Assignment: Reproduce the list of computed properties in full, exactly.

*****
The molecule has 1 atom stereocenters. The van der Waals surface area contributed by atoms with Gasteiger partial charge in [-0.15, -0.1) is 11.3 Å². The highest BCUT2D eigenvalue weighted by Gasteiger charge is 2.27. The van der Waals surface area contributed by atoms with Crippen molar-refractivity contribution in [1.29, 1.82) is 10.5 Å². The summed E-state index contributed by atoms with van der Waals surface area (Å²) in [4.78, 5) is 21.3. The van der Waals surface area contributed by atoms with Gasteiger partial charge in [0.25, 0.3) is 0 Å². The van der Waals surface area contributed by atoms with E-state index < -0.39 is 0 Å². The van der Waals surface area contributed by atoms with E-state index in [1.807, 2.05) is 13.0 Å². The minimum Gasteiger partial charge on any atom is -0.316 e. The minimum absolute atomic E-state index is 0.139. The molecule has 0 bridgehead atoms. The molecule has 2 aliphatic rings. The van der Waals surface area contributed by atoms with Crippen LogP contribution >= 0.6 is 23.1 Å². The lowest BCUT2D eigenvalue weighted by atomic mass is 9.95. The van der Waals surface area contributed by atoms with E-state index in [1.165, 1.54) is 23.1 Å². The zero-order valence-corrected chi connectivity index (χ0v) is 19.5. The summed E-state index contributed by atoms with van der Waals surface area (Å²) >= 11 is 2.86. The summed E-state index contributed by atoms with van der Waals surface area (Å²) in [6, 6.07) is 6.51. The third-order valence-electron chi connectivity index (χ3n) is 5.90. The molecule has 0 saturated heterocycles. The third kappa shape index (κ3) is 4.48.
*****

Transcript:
The molecule has 1 atom stereocenters. The van der Waals surface area contributed by atoms with Gasteiger partial charge in [-0.15, -0.1) is 11.3 Å². The highest BCUT2D eigenvalue weighted by Gasteiger charge is 2.27. The van der Waals surface area contributed by atoms with Crippen molar-refractivity contribution in [1.29, 1.82) is 10.5 Å². The summed E-state index contributed by atoms with van der Waals surface area (Å²) in [4.78, 5) is 21.3. The van der Waals surface area contributed by atoms with Gasteiger partial charge in [0.25, 0.3) is 0 Å². The van der Waals surface area contributed by atoms with E-state index < -0.39 is 0 Å². The van der Waals surface area contributed by atoms with E-state index in [1.807, 2.05) is 13.0 Å². The minimum Gasteiger partial charge on any atom is -0.316 e. The minimum absolute atomic E-state index is 0.139. The molecule has 0 bridgehead atoms. The molecule has 2 aliphatic rings. The van der Waals surface area contributed by atoms with Crippen LogP contribution >= 0.6 is 23.1 Å². The lowest BCUT2D eigenvalue weighted by atomic mass is 9.95. The van der Waals surface area contributed by atoms with E-state index in [1.165, 1.54) is 23.1 Å². The zero-order valence-corrected chi connectivity index (χ0v) is 19.5. The summed E-state index contributed by atoms with van der Waals surface area (Å²) >= 11 is 2.86. The summed E-state index contributed by atoms with van der Waals surface area (Å²) in [6, 6.07) is 6.51. The third-order valence-electron chi connectivity index (χ3n) is 5.90. The molecule has 0 saturated heterocycles. The third kappa shape index (κ3) is 4.48.